Under the Silver Lake: WILD Theories

YES, I’m still thinking about this movie. And YES you can read more about it in prior posts here and here. And YES YES, I’m done with this intro.

“Under the Silver Lake” is filled with lots of crazy conspiracy theories, puzzles and mysteries. Consequently, it has inspired viewers to look for patterns and clues within the text (whether they mean anything is irrelevant). I’m like those people, though not in the cataloguing manner. These theories are things I’ve noticed in the movie. Some of them explain parts of the movie, others probably raise even more questions. They’re things that have lingered in my mind, so I’m type-barfing them out here, in two categories: Basic Wild and WILD Wild.. 

First… The Basic Wild Ones

1. Sam is the dog killer. I’m not sure if he realizes this himself, but I think it’s a reaction to this awful breakup he went through (well… awful for him; seems like she made the right decision for herself). The evidence on this seems pretty clear, though like most of the movie is more implied than explicit. His strange visions of seeing women barking at him, the way he openly worries if there are dogs around when he’s blindfolded are as solid as this movie gets. The one visual clue I cannot get past is when he and Topher Grace are in the bar, and Topher asks him about “these dog killers.” Sam replies, “There’s more than one?” and the door behind him opens, lighting him from behind. Spotlighting him in a way. 

2. The Songwriter is part of a network of SongwriterS. “There’s more than one” again. I’m always thrown off by some of the songs he plays, especially that one is by Mozart. In the moment, I think he’s being figurative, rolling with the flow and saying that someone like him has been writing these songs and directing the culture in ways that they have been instructed to do. I also think that whoever has been writing the songs has not been putting the same messages in them forever. 

3. The squawking bird in Sam’s apartment is saying “Oliver.” This relates to nothing. I just think that’s what it sounds like. 

Now… The WiLD wILd oNeS!

1. Sam’s “job” is a private detective. Same with Allen. I’m mostly basing this on the fact that he’s seen in a mystery film, doing what private eyes do. The thing that makes it feel true to me is his exchange and relationship with Allen. It feels like the one time when Sam is asked about his work where he is not hostile, and I think that’s because they are both in the same line. They get each other. And when they do talk, they discuss meeting people, finding people, searching for people. This is probably residue left over from “Brick,” where teenagers are all mapped over hard-boiled detective fiction, but I think it tracks.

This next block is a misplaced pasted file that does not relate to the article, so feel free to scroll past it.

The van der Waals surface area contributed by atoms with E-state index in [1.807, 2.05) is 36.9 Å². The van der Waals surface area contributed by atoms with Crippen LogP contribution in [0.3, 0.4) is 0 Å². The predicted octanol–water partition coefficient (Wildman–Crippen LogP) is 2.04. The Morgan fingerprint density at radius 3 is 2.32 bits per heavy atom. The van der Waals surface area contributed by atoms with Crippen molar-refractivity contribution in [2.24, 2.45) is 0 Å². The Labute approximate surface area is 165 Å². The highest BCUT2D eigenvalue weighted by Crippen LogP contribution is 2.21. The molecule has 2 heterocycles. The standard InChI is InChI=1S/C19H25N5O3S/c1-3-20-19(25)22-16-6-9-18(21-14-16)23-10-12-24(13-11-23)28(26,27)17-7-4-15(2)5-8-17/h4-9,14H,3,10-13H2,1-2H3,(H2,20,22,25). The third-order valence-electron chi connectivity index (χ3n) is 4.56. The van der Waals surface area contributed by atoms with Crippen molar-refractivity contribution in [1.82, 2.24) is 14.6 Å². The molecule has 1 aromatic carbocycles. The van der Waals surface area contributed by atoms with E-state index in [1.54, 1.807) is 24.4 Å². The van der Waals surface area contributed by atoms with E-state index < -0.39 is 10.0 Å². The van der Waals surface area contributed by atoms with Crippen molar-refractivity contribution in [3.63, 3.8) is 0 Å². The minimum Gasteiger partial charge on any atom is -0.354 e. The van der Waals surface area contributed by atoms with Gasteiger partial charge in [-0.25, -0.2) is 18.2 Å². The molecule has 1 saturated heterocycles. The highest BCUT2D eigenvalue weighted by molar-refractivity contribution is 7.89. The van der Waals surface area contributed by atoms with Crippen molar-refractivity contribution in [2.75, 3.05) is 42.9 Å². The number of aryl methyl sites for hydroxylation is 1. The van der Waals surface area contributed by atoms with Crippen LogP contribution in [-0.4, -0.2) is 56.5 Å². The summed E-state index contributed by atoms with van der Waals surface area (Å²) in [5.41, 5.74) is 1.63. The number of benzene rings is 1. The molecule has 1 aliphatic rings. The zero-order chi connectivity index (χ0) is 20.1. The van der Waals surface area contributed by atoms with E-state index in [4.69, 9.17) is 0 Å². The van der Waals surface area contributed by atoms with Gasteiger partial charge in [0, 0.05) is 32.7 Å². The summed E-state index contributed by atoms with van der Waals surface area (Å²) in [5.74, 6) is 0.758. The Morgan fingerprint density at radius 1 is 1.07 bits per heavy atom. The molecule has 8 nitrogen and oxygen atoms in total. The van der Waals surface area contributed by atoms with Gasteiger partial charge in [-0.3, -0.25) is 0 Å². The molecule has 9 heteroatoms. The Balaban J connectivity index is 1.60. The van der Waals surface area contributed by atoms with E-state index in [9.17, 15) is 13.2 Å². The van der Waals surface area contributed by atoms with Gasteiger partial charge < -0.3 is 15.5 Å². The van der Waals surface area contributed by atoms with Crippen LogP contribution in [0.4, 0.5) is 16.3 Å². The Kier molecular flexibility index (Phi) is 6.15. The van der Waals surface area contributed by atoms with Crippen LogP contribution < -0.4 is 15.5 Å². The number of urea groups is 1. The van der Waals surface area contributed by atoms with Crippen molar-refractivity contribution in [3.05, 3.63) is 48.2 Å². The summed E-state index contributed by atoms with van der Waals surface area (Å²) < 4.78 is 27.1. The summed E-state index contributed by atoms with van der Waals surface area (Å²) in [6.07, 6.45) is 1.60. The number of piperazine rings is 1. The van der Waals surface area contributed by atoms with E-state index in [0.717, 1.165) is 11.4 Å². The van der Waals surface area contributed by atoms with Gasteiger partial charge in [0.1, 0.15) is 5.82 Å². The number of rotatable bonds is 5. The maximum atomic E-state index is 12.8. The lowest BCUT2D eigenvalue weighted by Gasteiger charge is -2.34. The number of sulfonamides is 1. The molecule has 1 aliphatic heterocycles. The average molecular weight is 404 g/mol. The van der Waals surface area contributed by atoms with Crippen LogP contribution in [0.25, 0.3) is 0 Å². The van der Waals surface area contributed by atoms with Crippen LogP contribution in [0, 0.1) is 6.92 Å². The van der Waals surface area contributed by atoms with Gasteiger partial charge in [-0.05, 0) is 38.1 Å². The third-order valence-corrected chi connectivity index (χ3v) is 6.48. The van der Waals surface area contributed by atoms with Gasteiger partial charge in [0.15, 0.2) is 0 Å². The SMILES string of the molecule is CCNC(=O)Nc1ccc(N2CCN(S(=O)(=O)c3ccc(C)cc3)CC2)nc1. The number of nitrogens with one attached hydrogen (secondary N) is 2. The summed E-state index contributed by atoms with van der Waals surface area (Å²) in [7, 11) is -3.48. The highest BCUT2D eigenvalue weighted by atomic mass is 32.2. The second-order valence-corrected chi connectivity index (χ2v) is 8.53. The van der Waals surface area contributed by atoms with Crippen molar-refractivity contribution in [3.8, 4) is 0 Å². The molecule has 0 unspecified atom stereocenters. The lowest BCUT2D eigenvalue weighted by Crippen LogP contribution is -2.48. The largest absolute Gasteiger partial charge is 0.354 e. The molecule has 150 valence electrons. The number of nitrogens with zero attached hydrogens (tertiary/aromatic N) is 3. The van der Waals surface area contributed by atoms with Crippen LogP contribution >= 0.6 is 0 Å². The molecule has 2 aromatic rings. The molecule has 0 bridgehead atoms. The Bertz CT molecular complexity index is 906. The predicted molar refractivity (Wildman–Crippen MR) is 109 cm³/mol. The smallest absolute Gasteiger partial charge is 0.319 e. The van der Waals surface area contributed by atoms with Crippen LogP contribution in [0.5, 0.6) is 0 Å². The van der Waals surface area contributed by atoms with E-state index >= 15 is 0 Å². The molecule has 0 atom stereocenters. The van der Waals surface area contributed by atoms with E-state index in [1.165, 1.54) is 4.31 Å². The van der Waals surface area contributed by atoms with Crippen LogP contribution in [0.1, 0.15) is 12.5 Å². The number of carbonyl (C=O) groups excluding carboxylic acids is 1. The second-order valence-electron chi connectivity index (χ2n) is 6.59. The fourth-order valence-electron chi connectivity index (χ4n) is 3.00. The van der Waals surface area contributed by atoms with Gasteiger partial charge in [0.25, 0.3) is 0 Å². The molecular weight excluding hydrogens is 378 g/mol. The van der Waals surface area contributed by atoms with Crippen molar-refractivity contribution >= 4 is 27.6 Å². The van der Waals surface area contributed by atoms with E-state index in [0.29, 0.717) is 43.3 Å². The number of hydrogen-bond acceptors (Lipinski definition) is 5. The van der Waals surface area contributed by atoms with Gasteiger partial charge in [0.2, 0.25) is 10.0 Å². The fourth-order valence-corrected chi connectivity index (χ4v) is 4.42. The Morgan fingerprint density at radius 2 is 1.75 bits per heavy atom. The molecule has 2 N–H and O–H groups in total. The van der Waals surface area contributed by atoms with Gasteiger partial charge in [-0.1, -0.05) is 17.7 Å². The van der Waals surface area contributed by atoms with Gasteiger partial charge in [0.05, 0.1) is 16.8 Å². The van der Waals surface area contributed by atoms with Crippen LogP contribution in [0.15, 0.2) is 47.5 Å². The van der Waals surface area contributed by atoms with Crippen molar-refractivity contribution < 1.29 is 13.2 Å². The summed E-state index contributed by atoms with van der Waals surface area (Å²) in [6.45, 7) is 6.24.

2. Sam was engaged to his ex. While she has one scene in the entire movie, Summer Bishil’s ex-girlfriend character clouds everything in Sam’s life. We don’t even see her until 3/4’s of the film is over, but when we do, it goes about as well and low-drama as one might expect in real life (which, ironically, is the opposite for how we’d expect them to go in the preceding film). She stops him at the party and pulls her fiancé over to them to meet Sam. And the way she says, “This is my fiancé” lets us read so much into those words. First and obviously, she might feel awkward telling Sam about this development; she likely knows he took the breakup hard, so she’s nervous about throwing more potential fuel on the fire. Still another way to think about it would be to read into her hesitation before the word “fiancé” as a mental note not to put “ex” in front of it. The entire scene represents the most dreamlike moment in the film, and it seems like classic Dream Logic to imagine one’s fiancé still thinking of YOU as “my fiancé.”

3. The actress (Nicki Lindgren) is the Owl’s Kiss. This one is way, way, WAY out there, but I kinda like it. I actually got the theory from a friend whom I’d forced the movie upon. At first, he didn’t respond too positively to it. But then he kept thinking about it and, in the end and at the very least, admitted there was an arresting quality about the puzzles it presented. He put this one toward me and I’ve enjoyed it a lot. First off, it would give us a third appearance from Riki Lindhome’s struggling actress character in the film, and I’m counting Rule of Threes like it’s a fact. Second, the Owl’s Kiss is not exactly supernatural. She serves someone, so the person in the mask is following orders. 

Playing a part.

Like an actress would.

Secondly, Riki is the one who reads the zine which details the Owl’s Kiss, then comments, “What a load of horse shit.” Sure, anyone might think that and be right. However, it also seems like something someone who wanted to keep a secret might say. Much the same way Sam’s discovery in the zine’s exploration of the Silver Lake dog killer seems to come from his own defensive position, I think Riki, too, is interested from a point of personal investment, then actively tries to throw us off her own scent. 

That’s it. Isn’t that enough? It is.

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